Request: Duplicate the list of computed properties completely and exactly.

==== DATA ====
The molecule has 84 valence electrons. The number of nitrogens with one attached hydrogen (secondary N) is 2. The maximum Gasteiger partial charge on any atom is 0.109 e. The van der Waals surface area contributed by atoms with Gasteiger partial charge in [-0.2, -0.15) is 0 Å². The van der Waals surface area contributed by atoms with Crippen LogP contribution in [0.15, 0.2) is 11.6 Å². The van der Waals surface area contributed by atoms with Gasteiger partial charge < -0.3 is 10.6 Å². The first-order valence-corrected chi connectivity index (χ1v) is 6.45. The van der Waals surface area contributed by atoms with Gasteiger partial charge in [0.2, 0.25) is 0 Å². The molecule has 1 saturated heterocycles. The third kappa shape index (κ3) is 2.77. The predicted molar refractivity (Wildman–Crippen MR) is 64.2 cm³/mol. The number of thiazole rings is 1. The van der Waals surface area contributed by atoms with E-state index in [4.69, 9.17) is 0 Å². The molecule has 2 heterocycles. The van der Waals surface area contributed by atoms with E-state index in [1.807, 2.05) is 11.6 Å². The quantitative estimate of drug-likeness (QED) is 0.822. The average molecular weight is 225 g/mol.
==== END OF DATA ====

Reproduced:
The molecule has 84 valence electrons. The number of nitrogens with one attached hydrogen (secondary N) is 2. The maximum Gasteiger partial charge on any atom is 0.109 e. The van der Waals surface area contributed by atoms with Gasteiger partial charge in [-0.2, -0.15) is 0 Å². The van der Waals surface area contributed by atoms with Crippen LogP contribution in [0.15, 0.2) is 11.6 Å². The van der Waals surface area contributed by atoms with Gasteiger partial charge < -0.3 is 10.6 Å². The first-order valence-corrected chi connectivity index (χ1v) is 6.45. The van der Waals surface area contributed by atoms with Gasteiger partial charge in [0.2, 0.25) is 0 Å². The molecule has 1 saturated heterocycles. The third kappa shape index (κ3) is 2.77. The predicted molar refractivity (Wildman–Crippen MR) is 64.2 cm³/mol. The number of thiazole rings is 1. The van der Waals surface area contributed by atoms with E-state index in [4.69, 9.17) is 0 Å². The molecule has 2 heterocycles. The van der Waals surface area contributed by atoms with E-state index in [1.807, 2.05) is 11.6 Å². The quantitative estimate of drug-likeness (QED) is 0.822. The average molecular weight is 225 g/mol.